Given the flood of challenges, conceptions and potential storylines, it always helps to make a reporter’s job easy -- more is more, and being able to overload a questioner with those easy but priceless facts and pieces of back-story and context we should have at our reflexive command is worth its weight in gold. Just to offer one example, as the abuse story (and the torrent of popular anger) resurged these last few months, the offering of one simple stat repeatedly changed the tenor I initially found, whether in broadcast or print: that, since 2001 (even before the first tremors in Boston), Pope Benedict had -- both as prefect of the CDF and since his election -- facilitated the permanent removal from ministry of some 2,400 accused clerics worldwide, with the remaining six hundred cases referred to tribunal, most of which have ostensibly returned judgments of guilt (and, invariably, pending whose result one’s initial suspension remained in place throughout).
This wasn’t any sort of speculation or pontifical secret -- the figures were disclosed on-the-record by the CDF’s lead “prosecutor,” Msgr Charles Scicluna. Along the same lines, as early as 1994, Rome upheld the decision of an American bishop to remove a serially abusive cleric who waged a concerted, years-long appeal; this didn’t take place in a conclave, either. Yet time and again, on learning either of these and more, the reporters’ response largely ran along the lines of “Why hadn’t I heard this?” To be fair, the CDF figure was relayed frequently -- albeit buried -- in Stateside coverage when it emerged in mid-March. But in an ecclesial response that should’ve ensured the stat’s easy recollection to memory in the interest of a complete record, its ample and prominent circulation was conspicuous by its absence.
On the other hand, recalling things of the sort doesn’t absolve everything, nor should it -- where they’ve been established, the failures of the record (both abuse itself and the infuriating legacy of cover-up) always need to be immediately, unconditionally admitted, repudiated and repented; this is the irreplaceable sign of the progress and renewal to which we are called, and anything less doesn’t just fail the church’s predominantly uplifting and life-giving work, but to quote the pontiff himself, continues to “obscure the light of the Gospel.” Still, facts which shed light that, even before the earthquake of 2002, the Holy See wasn’t exactly asleep at the wheel and began working at a relatively hasty clip to get up to speed go a long way toward setting the story in a fuller, fairer context, and if we can’t expect management’s own messengers to be on top of providing the tools to make that happen, we can’t exactly cry “unfair,” either.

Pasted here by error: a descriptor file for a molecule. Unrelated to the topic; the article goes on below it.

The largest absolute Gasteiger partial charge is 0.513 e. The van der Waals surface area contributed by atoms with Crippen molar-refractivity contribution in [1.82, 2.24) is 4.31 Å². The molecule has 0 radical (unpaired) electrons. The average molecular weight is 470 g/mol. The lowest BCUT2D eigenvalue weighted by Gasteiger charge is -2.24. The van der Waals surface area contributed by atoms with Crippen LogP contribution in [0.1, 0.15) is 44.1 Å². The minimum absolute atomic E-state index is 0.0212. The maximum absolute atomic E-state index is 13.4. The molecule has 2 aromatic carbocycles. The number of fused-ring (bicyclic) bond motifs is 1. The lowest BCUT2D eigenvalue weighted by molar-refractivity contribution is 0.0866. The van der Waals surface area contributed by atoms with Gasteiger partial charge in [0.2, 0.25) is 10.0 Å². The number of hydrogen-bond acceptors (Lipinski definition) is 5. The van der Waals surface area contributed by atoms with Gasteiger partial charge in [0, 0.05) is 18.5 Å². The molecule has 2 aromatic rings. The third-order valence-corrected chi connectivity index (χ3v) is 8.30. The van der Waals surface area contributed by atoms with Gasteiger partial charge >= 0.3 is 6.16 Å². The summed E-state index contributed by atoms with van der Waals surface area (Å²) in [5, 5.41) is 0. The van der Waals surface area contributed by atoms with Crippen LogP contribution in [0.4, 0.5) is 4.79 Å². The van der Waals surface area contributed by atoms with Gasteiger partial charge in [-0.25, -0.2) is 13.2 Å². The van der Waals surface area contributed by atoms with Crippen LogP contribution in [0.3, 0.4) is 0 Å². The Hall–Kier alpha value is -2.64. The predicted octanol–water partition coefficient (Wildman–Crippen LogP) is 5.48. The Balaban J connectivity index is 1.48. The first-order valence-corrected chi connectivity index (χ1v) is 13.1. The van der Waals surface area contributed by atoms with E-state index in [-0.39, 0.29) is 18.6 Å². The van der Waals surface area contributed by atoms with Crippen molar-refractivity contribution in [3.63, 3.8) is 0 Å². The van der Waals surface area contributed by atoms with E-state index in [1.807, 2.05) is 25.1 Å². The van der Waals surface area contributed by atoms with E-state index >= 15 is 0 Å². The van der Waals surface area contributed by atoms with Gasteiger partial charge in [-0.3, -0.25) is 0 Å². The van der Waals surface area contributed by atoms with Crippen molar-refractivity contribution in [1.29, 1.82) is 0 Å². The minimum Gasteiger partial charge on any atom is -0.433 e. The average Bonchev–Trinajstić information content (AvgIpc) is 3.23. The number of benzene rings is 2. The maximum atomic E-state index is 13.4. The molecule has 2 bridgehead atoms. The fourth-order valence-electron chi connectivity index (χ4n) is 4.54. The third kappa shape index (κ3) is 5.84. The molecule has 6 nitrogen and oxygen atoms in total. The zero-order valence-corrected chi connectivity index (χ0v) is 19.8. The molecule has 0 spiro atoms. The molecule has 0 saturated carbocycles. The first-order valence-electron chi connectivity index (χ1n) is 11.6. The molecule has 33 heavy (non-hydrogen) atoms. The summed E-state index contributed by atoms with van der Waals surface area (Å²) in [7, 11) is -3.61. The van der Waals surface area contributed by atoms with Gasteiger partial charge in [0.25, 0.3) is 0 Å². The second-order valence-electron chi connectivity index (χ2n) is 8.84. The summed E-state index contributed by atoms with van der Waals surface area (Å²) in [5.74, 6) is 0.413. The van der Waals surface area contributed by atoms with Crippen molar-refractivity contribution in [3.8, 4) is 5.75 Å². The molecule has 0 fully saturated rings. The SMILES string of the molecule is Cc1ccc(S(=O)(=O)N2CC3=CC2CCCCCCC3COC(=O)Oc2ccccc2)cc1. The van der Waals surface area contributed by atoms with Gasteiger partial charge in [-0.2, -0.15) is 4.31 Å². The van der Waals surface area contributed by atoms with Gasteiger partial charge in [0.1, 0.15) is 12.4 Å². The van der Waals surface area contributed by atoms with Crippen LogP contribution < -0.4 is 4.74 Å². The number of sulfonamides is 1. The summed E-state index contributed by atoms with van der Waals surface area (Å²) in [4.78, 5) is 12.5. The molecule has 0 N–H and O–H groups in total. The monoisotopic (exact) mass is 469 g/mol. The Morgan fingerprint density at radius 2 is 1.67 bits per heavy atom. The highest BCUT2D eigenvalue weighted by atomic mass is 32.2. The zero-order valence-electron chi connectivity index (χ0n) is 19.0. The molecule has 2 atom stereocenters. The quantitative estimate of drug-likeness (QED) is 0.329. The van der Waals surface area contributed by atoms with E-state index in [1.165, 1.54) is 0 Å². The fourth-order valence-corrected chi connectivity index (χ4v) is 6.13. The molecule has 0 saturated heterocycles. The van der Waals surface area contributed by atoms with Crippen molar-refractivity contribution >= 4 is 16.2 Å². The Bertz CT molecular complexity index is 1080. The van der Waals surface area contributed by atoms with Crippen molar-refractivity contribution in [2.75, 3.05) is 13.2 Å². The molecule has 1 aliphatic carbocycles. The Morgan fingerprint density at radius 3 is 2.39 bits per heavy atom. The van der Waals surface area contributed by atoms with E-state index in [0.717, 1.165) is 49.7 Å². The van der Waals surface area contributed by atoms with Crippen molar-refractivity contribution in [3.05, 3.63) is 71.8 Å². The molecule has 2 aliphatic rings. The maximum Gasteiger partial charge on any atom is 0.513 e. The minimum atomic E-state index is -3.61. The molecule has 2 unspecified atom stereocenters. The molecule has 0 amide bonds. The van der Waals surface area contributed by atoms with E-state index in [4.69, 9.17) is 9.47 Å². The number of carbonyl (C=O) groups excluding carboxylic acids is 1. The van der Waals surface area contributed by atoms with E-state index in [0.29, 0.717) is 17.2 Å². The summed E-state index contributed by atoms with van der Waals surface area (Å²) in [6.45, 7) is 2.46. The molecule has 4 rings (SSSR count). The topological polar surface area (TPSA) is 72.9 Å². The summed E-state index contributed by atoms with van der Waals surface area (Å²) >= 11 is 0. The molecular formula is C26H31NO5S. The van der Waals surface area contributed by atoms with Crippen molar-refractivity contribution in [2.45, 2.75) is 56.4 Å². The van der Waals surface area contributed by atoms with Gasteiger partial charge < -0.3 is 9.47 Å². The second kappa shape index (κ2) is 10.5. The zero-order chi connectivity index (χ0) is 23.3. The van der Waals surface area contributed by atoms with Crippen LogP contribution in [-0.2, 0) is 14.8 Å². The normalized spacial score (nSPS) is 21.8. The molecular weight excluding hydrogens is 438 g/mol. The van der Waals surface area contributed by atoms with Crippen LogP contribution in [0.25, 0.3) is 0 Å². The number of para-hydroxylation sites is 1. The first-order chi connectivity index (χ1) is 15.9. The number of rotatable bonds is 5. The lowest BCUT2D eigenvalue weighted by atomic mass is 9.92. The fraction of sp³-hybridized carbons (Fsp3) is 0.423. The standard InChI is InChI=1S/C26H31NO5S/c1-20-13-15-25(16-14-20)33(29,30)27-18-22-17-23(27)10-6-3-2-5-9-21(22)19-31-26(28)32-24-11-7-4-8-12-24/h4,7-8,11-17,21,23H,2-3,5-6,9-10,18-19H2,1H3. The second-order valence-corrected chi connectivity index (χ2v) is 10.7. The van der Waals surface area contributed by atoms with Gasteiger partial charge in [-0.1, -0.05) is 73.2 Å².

While we’re at it, the bleeding tends to get short shrift outside media circles, but religion coverage in mainstream news outlets has undergone an especially turbulent decline these last few years in nearly every market. In the wake of massive budgetary and personnel cuts at newspapers across the board, what was once the province of a full-time, well-steeped faith scribe (or even several) often falls these days to any general assignment reporter who’s around. Again, as even the best-schooled of specialized religion journalists have found Catholicism a challenge to cover, this new reality creates a fresh impetus, even a rare, priceless new slate, for us to step up our interaction with newsrooms, to be better prepared to speak not just to the challenges and the heartbreaks, but “to the hope” that’s within us -- and, indeed, to build those effective, mutually respectful, even enjoyable relationships which go a long way toward ensuring not just that the rough stories turn out fair, but helping the good stuff get its moment in the sun, to boot.
Luckily, the obstacles are far from insurmountable -- overcoming them just begins with an open hand and the same spirit of fearlessness, good faith and openness to the other that’s gotten our kind through things far worse than “bad press.” From the beginning, American Catholicism has flourished in large part because we’ve been blessed with the liberty to “bring it” -- and the responsibility to bring the best of it -- into a pluralistic public square brimming with ideas, the fortunes of its speakers determined not by right, but the merit of their argument and the quality of their work. At its zenith, the great Cardinal Gibbons of Baltimore presented a church esteemed by all as the “friend of the people,” and a staunch champion of the institutions which, then as now, make the American experiment possible.
History’s lessons are always useful, and they’re all the more priceless in difficult times -- for starters, they go a long way toward not losing one’s mind. By that standard, we’ve had it way worse; especially in this age of internet publishing, tabloid everything and no shortage of hyper-sensitivity within our walls, we should be appreciative that nothing’s come close to a modern equivalent to The Awful Disclosures of Maria Monk -- the best-selling 1830s “memoir” of a purported former nun claiming to take readers into the life of a convent... one that just so happened to contain every bogus “practice” that fueled the anti-Catholic hysteria of the Nativists who’d spend much of the next decade burning convents and churches in the Northeast.
Even if its success spawned sequels, neither the tawdry novella nor the Nativist torches succeeded at their task, and today’s challenges from outside pale in comparison. Looking narrowly, things might seem tough now, but we can never forget nor discount that we’re the heirs of a people who courageously, selflessly endured generations of suspicion and persecution that we might know the blessing of a fuller freedom.
History tells us they did their part to the hilt... and the more we live up to ours, the more its first draft will say the same of us.
Tomorrow: NPR's Michel Martin, host of "Tell Me More."